'No benefit' from higher vitamin A doses
Giving mothers and children in developing countries twice the World Health Organization (WHO) recommended dose of vitamin A does not have a beneficial effect, according to a new study in the Gambia.
The findings contradict recommendations by an international vitamin organisation to give high-dose regimens to combat vitamin A deficiency.
The study comparing the effect of various doses were published in The Lancet last week (22 June).
Providing vitamin A supplementation in countries where there is a deficiency of the vitamin has been proven to decrease disease and death in children — largely from severe infection — according to the WHO.
As a result, most developing countries have adopted a standard WHO dosing schedule for vitamin A supplementation.
However, after a WHO trial in 1998 failed to show WHO doses had an effect illness and death rates, the International Vitamin A Consultative Group (IVACG) recommended in 2001 a new, untested, high-dose regimen for mothers and infants.
The new study involved 220 mother-infant pairs from Keneba and five surrounding villages in the West Kiang District of the Gambia — an area with moderate vitamin A deficiency — between September 2001 and October 2004, comparing the IVACG high dose with the WHO dose.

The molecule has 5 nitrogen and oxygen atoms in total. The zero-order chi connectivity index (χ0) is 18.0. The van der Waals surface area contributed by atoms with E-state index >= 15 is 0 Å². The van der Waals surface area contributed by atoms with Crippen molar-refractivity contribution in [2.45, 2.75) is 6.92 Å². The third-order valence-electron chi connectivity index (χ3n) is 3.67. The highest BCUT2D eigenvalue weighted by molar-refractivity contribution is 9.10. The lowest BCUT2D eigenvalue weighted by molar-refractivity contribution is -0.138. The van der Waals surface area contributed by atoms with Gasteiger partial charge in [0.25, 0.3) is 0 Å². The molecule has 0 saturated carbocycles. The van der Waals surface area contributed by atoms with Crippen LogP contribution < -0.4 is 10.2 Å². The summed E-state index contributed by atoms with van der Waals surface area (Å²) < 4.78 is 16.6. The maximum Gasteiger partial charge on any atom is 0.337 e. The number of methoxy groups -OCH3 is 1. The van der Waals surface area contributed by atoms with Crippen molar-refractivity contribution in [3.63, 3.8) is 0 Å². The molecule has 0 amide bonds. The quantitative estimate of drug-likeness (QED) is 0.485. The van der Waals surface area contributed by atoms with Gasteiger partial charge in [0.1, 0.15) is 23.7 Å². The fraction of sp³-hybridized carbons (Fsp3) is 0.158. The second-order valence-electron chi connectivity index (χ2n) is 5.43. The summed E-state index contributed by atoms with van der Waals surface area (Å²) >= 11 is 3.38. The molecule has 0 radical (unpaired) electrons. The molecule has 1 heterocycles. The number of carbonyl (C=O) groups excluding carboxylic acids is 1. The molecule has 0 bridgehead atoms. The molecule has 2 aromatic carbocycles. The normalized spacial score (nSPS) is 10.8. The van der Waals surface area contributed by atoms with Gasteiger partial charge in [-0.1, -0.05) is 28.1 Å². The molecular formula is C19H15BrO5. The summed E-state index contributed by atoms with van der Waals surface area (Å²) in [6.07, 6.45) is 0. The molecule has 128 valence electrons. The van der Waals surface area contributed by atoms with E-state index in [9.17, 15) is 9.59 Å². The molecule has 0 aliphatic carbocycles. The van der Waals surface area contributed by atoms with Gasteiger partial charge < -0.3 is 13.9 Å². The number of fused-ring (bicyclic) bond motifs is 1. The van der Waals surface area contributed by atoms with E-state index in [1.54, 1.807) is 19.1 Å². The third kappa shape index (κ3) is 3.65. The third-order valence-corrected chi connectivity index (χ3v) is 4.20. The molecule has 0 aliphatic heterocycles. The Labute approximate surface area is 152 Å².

In the study one group received the WHO recommended dose, while the other received the IVACG recommended dose. At a 12 month follow-up no significant differences were found between the two groups, with the higher dose showing no benefit in terms of infant growth, health and immunity — though both regimens improved vitamin A deficiency.
"Our results do not lend support to the proposal to increase the existing WHO standard dosing schedule for vitamin A in areas of moderate vitamin A deficiency," write the authors.
They also urge caution for future studies, as trials have shown that higher doses can have adverse effects, including possible negative interactions with vaccines such as diphtheria, pertussis and tetanus — important childhood vaccinations.
Vitamin A deficiency is a major nutritional problem worldwide, and threatens the survival and health of millions of children. An estimated 127 million pre-school children and 7.2 million pregnant women are deficient in vitamin A.
Link to full article/paper in The Lancet*
Reference: The Lancet 369, 2088 (2007)
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